2 Comments

Summary:

Chris Holland over at Broadband Blog writes, that he is worried about the US broadband future. “As I watch many states being lobbied very hard to halt municipalities’ attempts at building their own broadband infrastructure, I can’t help but being infuriated by this blatant suppression of […]

Chris Holland over at Broadband Blog writes, that he is worried about the US broadband future. “As I watch many states being lobbied very hard to halt municipalities’ attempts at building their own broadband infrastructure, I can’t help but being infuriated by this blatant suppression of consumer choice, and what could one day be my choice,” Holland asks!

  1. SBC lobbying against municipal wireless is like verizon lobbying they needed more spectrum in the late 1990s. We got a big country here – we need all the broadband we can get our hands on. An analyst I talked to at WCA last week, after watching the Phily Muni talk described it as “the bus”: ” if you can, you take your own car..if you cannot, you take the bus”. i.e. the opportunity for SBC and other sumo-class carriers is to offer superior SLA agreements, enhanced services, etc. not just basic connectivity.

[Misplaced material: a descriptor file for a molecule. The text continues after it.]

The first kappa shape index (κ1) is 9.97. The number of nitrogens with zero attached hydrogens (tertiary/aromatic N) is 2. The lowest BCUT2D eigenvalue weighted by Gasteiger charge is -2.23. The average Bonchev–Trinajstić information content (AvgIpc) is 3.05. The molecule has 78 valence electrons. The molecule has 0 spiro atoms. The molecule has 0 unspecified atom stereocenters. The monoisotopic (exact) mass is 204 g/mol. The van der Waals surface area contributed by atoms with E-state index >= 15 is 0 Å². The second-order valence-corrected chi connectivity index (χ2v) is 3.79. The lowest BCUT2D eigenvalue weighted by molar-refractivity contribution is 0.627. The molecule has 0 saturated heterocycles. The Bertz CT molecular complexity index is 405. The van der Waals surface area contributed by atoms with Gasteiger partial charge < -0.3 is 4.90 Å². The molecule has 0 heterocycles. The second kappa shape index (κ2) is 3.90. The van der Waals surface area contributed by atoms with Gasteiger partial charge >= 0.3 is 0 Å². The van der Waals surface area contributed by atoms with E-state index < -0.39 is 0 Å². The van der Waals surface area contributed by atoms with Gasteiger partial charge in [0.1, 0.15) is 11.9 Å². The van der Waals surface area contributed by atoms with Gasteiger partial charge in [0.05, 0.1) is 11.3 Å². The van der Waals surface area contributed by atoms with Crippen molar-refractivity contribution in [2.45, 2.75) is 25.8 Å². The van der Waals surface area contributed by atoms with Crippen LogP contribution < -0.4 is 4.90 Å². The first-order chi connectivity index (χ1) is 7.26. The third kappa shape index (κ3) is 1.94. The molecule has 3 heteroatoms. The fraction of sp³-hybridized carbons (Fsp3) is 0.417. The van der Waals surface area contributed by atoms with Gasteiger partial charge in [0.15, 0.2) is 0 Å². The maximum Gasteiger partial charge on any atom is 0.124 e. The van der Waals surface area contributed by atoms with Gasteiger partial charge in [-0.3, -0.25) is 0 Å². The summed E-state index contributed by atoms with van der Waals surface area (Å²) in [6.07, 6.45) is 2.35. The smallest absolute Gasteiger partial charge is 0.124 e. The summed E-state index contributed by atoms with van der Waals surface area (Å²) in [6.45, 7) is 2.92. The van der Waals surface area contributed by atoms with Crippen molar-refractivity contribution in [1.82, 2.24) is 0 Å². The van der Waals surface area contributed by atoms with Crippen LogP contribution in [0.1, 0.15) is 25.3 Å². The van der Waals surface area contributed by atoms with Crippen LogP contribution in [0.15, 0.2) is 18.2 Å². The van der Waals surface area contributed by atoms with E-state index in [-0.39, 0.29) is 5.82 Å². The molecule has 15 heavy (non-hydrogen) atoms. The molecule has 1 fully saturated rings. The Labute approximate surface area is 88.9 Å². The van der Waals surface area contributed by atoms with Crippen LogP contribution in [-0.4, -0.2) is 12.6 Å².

Share
  2. US broadband lags behind a few other countries because of a couple of complicated reasons (although not limited to the various monopoly issues):

    1) Low population density means that it’s difficult to get connections in some areas, combined with
    2) Universal service requirements mean that regulated telcos make up their low density loss leaders in the highly populated areas, plus
    3) Unmetered phone calls (unlike most other countries) has traditionally meant that people have been more reluctant to upgrade from dialup to broadband. Metered minutes made for more pressure for broadband, which kicked in economies of scale elsewhere. Once you go broadband, you can’t stand going back, but plenty of people still haven’t made the leap.

    I’m also a little skeptical of muni plans that boil down to making the non-technology users subsidize the heavy users. There’s tradeoffs between getting more people online and just subsidizing people who would get it anyway by having the ones who won’t or can’t help pay for it.

    Share

Comments have been disabled for this post